KSM Doesn't Deserve to Be a War Criminal

Treating terrorists like warriors is exactly what they want.

As the U.S. Congress threatens to block funds for Khalid Sheikh Mohammed's (KSM's) civilian trial, critics of President Barack Obama's approach to prosecuting terrorism have a common refrain: KSM is a combatant, not a criminal. As Sen. John Barrasso recently put it, "These people are at war against the United States and our values. They deserve a military judge and jury."

But does KSM really "deserve" the honor of a military trial? That is a privilege normally reserved for defendants entitled to call themselves warriors.

It's no surprise that al Qaeda members would want to be seen as soldiers at war with the United States. Terrorist groups always want to be seen as warriors. Just think of the names they give themselves: the Lord's Resistance Army, Lashkar-e-Taiba ("Army of the Righteous"), or the Irish Republican Army, to name a few. The warrior mystique helps them to recruit glory-seeking young men to join their cause. It helps them justify the killing of their enemies and portray all of their victims as casualties of combat. It enables men like Osama bin Laden to portray themselves not as outlaws hiding in caves but leaders of great armies, confronting the world's superpower on a global battlefield.

When KSM was first brought before a military panel in Guantanamo, he reveled in the trappings of military justice. After confessing to the September 11 attacks, he said: "I did it, but this [is] the language of any war." In war, he said, "there will be victims." He then compared himself to George Washington, and said that if Washington had been captured by the British, he too would have been called an "enemy combatant."

It makes sense that a man who plotted the murder of innocent people from a refuge thousands of miles away would want to be seen as a soldier in a war. But why would politicians who claim to be tough on terrorism want to give him that status, as many Republicans do today? Why on earth do they think that facing justice in a civilian court, where the United States prosecutes murderers, rapists, drug dealers, pimps, and yes, terrorists (over 300 during George W. Bush's presidency), would be some sort of privilege?

Even if KSM stands accused of war crimes, it doesn't necessarily follow that he should be put before a military tribunal. The War Crimes Act, passed by Congress unanimously in 1996, gives federal civilian courts jurisdiction to prosecute grave breaches of the Geneva Conventions in wartime -- in other words, war crimes. Sen. Lindsey Graham, who is leading the Republican fight against civilian trials, says that the United States has never put combatants captured on foreign battlefields in civilian courts. That is flat wrong. The George H. W. Bush administration did that to Gen. Manuel Noriega, head of the Panamanian armed forces who was captured during the U.S. military invasion of Panama. Noriega demanded the right to be tried by fellow officers in a military court. The Bush administration conceded that he was a prisoner of war, but tried him before a civilian court anyway to drive home the point that he was nothing more than a drug trafficker.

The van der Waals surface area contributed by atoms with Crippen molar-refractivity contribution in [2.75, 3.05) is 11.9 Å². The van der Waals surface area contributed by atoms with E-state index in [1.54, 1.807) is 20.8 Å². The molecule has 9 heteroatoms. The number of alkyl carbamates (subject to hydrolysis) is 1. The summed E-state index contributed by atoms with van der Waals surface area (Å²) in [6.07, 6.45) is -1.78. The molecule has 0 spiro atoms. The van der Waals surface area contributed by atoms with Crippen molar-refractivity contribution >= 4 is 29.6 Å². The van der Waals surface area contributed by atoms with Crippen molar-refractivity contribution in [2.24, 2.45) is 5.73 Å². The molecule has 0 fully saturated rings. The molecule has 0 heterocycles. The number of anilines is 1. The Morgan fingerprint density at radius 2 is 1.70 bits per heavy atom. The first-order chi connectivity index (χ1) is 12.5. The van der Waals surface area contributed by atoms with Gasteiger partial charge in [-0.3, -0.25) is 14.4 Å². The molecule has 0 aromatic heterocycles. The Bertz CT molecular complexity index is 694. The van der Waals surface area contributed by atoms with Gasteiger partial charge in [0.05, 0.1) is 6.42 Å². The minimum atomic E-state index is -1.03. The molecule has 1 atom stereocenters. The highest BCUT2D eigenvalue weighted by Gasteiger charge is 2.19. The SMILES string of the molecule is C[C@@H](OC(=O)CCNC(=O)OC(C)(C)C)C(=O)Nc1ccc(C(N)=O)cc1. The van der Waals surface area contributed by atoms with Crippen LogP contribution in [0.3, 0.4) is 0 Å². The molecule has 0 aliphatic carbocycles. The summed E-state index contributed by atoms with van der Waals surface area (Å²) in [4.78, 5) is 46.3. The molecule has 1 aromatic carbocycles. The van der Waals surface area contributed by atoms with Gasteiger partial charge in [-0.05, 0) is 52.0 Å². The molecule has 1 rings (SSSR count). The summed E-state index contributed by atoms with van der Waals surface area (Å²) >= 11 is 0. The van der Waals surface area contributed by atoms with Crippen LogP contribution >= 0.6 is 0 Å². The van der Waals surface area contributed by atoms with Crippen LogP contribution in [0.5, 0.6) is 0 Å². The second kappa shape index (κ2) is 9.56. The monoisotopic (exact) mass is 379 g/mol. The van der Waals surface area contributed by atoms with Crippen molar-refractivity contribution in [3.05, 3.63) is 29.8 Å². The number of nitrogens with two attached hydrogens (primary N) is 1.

If Osama bin Laden were captured alive tomorrow, what image would better serve the United States in the political struggle against al Qaeda -- an image of bin Laden in an orange Guantánamo jumpsuit brought before military officers, or one of the same man in plain clothes holding a serial number in an ordinary jailhouse mug shot? Which image would make him look bigger, and which smaller, in the eyes of his followers? Which would better convey America's confidence in itself and how it looks with contempt on those who murder civilians?

The second Bush administration got it right in 2003 when it put "shoe bomber" Richard Reid on trial before a federal civilian court (a decision to which none of Obama's current critics objected). Reid, who differed from the "underwear bomber" only in his choice of bomb-concealing clothing, also insisted at trial that he was a soldier at war with America. The judge in that case, William Young, replied:

"You are not an enemy combatant. You are a terrorist. You are not a soldier in any war. You are a terrorist. To give you that reference, to call you a soldier gives you far too much stature. Whether it is the officers of government who do it or your attorney who does it, or that happens to be your view, you are a terrorist. ... So war talk is way out of line in this court. You're a big fellow. But you're not that big. You're no warrior. I know warriors. You are a terrorist. A species of criminal guilty of multiple attempted murders."

That's what the choice of venue in the 9/11 trial should convey. That's what the Obama administration should say to critics who demand that the U.S. government treat terrorists as soldiers: You are giving al Qaeda what they want. You are elevating them to a stature they do not deserve.

Chip Somodevilla/Getty Images


Only Haitians Can Save Haiti

The world has tried before to fix this troubled state -- and failed each time. Now will be no different, unless Haitians take the lead.